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How Jaeden Graham snatched a roster spot

Maybe the best tight end whose name is J. Graham the NFL has ever seen

NFL: AUG 01 Preseason - Hall of Fame Game - Falcons v Broncos Photo by Scott W. Grau/Icon Sportswire via Getty Images

Going into Training Camp and the preseason, we had a number of roster battles we were eager to see — which, if any, of the undrafted wide receivers would win the team’s final WR spot? Who would win the return job between Kenjon Barner and Marcus Green? Who would win the left guard battle between Jamon Brown and James Carpenter? And a few more very intriguing ones I didn’t list.

I did not expect the tight end position to be one of intrigue this summer. Behind Austin Hooper, new free agent addition Luke Stocker, Logan Paulsen, who was solid in his role with the team in 2018, and 2017 fifth-round pick Eric Saubert had the position by the throat.

Going into camp, if there was going to be a battle at that position it would likely be between Saubert and Paulsen; and that’s if the team decided that they didn’t want to carry four tight ends again. Paulsen’s skill set is redundant to Stocker’s, and while Saubert came into the league with a high ceiling because of his physical tools and athleticism, he hadn’t progressed very much over the past two years.

Jaeden Graham entered camp as a long-shot to make the roster, because of the incumbents at his position. Hooper made the Pro Bowl last season, and Stocker had just signed a two-year contract which would incite a $1.5 million dead cap hit if cut — their spots on the roster were secure.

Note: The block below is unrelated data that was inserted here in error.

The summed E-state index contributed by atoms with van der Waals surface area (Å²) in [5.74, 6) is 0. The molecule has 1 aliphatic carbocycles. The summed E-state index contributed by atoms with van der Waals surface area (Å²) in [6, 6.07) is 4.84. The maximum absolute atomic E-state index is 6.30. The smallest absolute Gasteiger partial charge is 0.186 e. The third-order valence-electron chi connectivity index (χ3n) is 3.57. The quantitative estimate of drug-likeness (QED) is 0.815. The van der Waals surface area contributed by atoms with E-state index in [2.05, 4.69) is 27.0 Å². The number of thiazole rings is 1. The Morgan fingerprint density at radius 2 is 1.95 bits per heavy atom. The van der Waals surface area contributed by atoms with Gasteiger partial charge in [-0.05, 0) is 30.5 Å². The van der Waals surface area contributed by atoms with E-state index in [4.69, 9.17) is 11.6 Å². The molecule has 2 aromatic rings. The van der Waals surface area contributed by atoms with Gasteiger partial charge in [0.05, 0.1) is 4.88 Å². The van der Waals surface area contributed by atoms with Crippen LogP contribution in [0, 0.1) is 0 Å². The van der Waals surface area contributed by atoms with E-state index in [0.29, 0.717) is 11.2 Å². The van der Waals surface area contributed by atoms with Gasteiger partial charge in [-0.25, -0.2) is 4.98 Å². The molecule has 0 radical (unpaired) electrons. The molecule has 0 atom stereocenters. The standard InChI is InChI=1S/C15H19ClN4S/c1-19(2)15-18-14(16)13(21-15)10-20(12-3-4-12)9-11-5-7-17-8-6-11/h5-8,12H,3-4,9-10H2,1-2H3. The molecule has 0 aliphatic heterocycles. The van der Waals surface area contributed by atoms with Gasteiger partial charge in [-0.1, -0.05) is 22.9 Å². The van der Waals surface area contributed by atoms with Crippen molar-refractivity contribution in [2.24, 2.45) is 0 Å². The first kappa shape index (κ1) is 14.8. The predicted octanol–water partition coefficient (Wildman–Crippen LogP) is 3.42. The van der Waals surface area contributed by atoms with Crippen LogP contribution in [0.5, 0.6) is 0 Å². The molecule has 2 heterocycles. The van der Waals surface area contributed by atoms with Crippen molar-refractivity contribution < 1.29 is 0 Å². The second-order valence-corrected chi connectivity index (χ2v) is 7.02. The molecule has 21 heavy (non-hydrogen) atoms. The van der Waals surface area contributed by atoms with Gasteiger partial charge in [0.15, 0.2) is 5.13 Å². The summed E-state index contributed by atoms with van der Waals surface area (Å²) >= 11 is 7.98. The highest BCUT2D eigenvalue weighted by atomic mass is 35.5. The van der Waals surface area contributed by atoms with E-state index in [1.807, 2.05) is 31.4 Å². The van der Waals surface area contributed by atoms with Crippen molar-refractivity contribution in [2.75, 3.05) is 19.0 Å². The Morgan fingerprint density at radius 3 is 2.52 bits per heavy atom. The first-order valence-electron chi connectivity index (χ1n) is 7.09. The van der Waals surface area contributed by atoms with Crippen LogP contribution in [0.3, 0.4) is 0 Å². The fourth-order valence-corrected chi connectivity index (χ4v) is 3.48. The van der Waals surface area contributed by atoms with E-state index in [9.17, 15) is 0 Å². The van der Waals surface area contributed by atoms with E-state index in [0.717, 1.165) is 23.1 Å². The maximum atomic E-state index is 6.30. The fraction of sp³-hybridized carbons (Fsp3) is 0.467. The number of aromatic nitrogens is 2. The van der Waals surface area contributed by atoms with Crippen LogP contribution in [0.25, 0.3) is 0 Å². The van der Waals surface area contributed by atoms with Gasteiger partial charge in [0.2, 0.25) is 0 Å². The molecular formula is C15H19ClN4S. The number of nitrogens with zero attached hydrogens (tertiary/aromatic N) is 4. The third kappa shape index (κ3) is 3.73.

To be one of the 53 men come Week 1, Graham had to beat out both Saubert and Paulsen. At any moment the Falcons could choose to carry three TEs, so beating out just one of the incumbents wasn’t enough.

Another wrinkle in this challenge for Graham is the fact that Brian Hill was arguably the team’s most impressive player in Training Camp, meaning that the Falcons would likely carry at least four running backs this season. That decreased the possibility of there being four tight ends on the roster again in 2019, making things tougher for the Yale alum.

Make no mistake about it, Graham didn’t just make his way to Flowery Branch out of nowhere — he had a strong preseason with the team as an undrafted rookie free agent last year, and showcased himself enough to earn a spot on Atlanta’s Practice Squad.

The Yale graduate built on his good work last summer, and he showed out this year. The numbers won’t pop off the page, but Graham did everything asked of him in his role these past few weeks. He was a valuable safety net over the middle of the field for his QBs, an efficient blocker, showcased great hands, displayed good athleticism, and even proved versatile enough to play some fullback when Ricky Ortiz got hurt.

After a strong Training Camp, Graham went into the Hall of Fame game and caught two of his three targets for 22 yards, including a 16-yard reception. In Week 1 of preseason, he caught both of his targets for 14 yards. The bigger story in that game, however, was Saubert putting on a forgettable performance to the tune of one reception for 7 yards and a very ugly dropped pass which hit him in the chest.